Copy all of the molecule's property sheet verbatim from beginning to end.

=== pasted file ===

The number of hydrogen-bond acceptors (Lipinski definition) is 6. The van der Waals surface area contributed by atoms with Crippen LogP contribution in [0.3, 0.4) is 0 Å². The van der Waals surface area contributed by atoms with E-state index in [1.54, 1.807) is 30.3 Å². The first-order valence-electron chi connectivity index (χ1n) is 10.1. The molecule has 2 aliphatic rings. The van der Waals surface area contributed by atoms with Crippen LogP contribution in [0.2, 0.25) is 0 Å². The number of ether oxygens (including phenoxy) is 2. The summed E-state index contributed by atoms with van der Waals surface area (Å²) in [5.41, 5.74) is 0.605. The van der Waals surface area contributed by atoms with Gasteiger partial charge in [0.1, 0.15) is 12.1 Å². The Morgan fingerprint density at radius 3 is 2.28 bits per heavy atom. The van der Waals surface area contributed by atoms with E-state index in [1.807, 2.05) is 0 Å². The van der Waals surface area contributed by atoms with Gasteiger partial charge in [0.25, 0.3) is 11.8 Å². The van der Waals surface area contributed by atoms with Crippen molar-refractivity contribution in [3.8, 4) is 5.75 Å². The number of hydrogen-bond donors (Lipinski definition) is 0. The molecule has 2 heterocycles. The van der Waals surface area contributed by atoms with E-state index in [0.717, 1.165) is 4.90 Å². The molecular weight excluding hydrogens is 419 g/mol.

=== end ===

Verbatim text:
The number of hydrogen-bond acceptors (Lipinski definition) is 6. The van der Waals surface area contributed by atoms with Crippen LogP contribution in [0.3, 0.4) is 0 Å². The van der Waals surface area contributed by atoms with E-state index in [1.54, 1.807) is 30.3 Å². The first-order valence-electron chi connectivity index (χ1n) is 10.1. The molecule has 2 aliphatic rings. The van der Waals surface area contributed by atoms with Crippen LogP contribution in [0.2, 0.25) is 0 Å². The number of ether oxygens (including phenoxy) is 2. The summed E-state index contributed by atoms with van der Waals surface area (Å²) in [5.41, 5.74) is 0.605. The van der Waals surface area contributed by atoms with Gasteiger partial charge in [0.1, 0.15) is 12.1 Å². The Morgan fingerprint density at radius 3 is 2.28 bits per heavy atom. The van der Waals surface area contributed by atoms with E-state index in [1.807, 2.05) is 0 Å². The van der Waals surface area contributed by atoms with Gasteiger partial charge in [0.25, 0.3) is 11.8 Å². The van der Waals surface area contributed by atoms with Crippen molar-refractivity contribution in [3.8, 4) is 5.75 Å². The number of hydrogen-bond donors (Lipinski definition) is 0. The molecule has 2 heterocycles. The van der Waals surface area contributed by atoms with E-state index in [0.717, 1.165) is 4.90 Å². The molecular weight excluding hydrogens is 419 g/mol.